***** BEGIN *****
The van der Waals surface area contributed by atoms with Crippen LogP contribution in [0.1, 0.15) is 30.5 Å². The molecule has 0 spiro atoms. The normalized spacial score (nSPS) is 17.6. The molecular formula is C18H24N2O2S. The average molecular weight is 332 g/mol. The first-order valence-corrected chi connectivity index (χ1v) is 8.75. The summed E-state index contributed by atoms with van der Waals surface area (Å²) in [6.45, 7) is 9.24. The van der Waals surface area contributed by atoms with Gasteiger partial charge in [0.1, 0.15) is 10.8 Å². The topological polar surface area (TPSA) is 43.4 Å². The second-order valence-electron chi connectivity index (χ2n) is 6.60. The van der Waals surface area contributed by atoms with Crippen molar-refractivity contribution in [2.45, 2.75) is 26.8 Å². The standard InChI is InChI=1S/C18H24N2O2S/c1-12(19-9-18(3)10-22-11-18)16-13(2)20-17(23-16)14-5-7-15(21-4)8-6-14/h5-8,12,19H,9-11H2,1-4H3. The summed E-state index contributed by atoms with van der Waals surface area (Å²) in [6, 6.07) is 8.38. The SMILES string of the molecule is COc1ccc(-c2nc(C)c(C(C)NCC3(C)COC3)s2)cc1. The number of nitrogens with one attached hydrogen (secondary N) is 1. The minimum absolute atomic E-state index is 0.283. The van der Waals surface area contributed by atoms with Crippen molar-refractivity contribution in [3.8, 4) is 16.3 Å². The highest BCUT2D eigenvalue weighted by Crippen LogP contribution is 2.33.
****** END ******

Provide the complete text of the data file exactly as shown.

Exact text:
The van der Waals surface area contributed by atoms with Crippen LogP contribution in [0.1, 0.15) is 30.5 Å². The molecule has 0 spiro atoms. The normalized spacial score (nSPS) is 17.6. The molecular formula is C18H24N2O2S. The average molecular weight is 332 g/mol. The first-order valence-corrected chi connectivity index (χ1v) is 8.75. The summed E-state index contributed by atoms with van der Waals surface area (Å²) in [6.45, 7) is 9.24. The van der Waals surface area contributed by atoms with Gasteiger partial charge in [0.1, 0.15) is 10.8 Å². The topological polar surface area (TPSA) is 43.4 Å². The second-order valence-electron chi connectivity index (χ2n) is 6.60. The van der Waals surface area contributed by atoms with Crippen molar-refractivity contribution in [2.45, 2.75) is 26.8 Å². The standard InChI is InChI=1S/C18H24N2O2S/c1-12(19-9-18(3)10-22-11-18)16-13(2)20-17(23-16)14-5-7-15(21-4)8-6-14/h5-8,12,19H,9-11H2,1-4H3. The summed E-state index contributed by atoms with van der Waals surface area (Å²) in [6, 6.07) is 8.38. The SMILES string of the molecule is COc1ccc(-c2nc(C)c(C(C)NCC3(C)COC3)s2)cc1. The number of nitrogens with one attached hydrogen (secondary N) is 1. The minimum absolute atomic E-state index is 0.283. The van der Waals surface area contributed by atoms with Crippen molar-refractivity contribution in [3.8, 4) is 16.3 Å². The highest BCUT2D eigenvalue weighted by Crippen LogP contribution is 2.33.